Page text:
Interviews and Speeches

Macedonia's foreign minister: 'We can't change history but we can shape our future'

"Talking Europe" with Catherine Nicholson

FRANCE 24: Today, we will be discussing that issue and more, with Foreign Minister Nikola Dimitrov. Thank you very much for being with us.

MFA DIMITROV: Great pleasure.

FRANCE 24: We heard a suggestion there in the reports that Macedonia is less Macedonian if it's called "North Macedonia".

MFA DIMITROV: The region, historically, of Macedonia, is now within three countries – Macedonia the Republic, part of Greece in the northern part of Greece, and in western Bulgaria. So, I think, accepting this geographic designation, is not really making us less Macedonian. The dispute is deeply entrenched, it has been there for 27 years; it's also about a historic reconciliation between the two nations and I think that one of the pillars of the Agreement is an Article where we say that the two countries recognise that they have a different understanding when they say "Macedonia" or "Macedonian" in the Republic of Macedonia – to be, if this is successful, North Macedonia – and in Greece; and they are not necessarily contradicting each other, but they are coexisting in a way.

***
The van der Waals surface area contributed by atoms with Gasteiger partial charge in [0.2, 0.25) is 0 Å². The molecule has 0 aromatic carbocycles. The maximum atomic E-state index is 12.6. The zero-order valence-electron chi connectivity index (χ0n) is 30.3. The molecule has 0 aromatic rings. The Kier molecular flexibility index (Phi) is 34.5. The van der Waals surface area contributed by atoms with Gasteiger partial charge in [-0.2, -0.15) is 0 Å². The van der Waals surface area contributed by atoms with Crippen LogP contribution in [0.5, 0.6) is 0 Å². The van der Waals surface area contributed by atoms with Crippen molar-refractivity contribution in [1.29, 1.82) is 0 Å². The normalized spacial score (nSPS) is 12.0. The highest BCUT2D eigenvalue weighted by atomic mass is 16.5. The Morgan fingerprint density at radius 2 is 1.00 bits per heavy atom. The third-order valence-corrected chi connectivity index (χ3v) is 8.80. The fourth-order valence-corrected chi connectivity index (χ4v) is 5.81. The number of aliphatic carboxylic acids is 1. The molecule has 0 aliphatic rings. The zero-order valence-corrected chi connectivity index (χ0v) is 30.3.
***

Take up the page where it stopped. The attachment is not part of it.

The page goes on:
FRANCE 24: Do you believe that this really is finally, after this journey, about to be resolved; there is still resistance from within Macedonia and from within Greece?

MFA DIMITROV: There is resistance; both opposition parties say that they will be able to do a better deal; but better from the Greek perspective and better from the Macedonian perspective mean two different things. So when you put those two statements together they most likely lead towards no deal. A qualified majority, in our case, is always a fragile matter in politics; we work on it on a daily basis, and we really believe that we are going to be able to proclaim a miracle, and that we can prove that miracles happen even in the Balkans. We can't change history, we can't change geography, but we can, hopefully, shape our future, and this is about our future, this is about creating friendship between the two nations, it's really historic –and usually, what is historic is not easy to do.

FRANCE 24: It is interesting you say to me, about miracles being possible even in the Balkans. Of course, your region has an extremely complicated recent history, let alone in the last hundred years and beyond; now looking to try and join the European Union – what would EU membership bring to your country, it would be a very, very small member state in an enormous block?

MFA DIMITROV: I was asked once in London "Why do you want to join when we are leaving?" and I said "Well, you on the inside sometimes forget how cold it is outside."

FRANCE 24: In what sense?

MFA DIMITROV: When you look at the "club" from the outside, the distance actually helps to appreciate what the Union is about, and when we say we want to join, it is not sort of the "formal act" of becoming a member – if we join today, Macedonia will still be the same country. So, it's about becoming European in terms of how do we fight corruption, if our media are free, if politicians are held accountable, if jobs are created and the salaries are solid.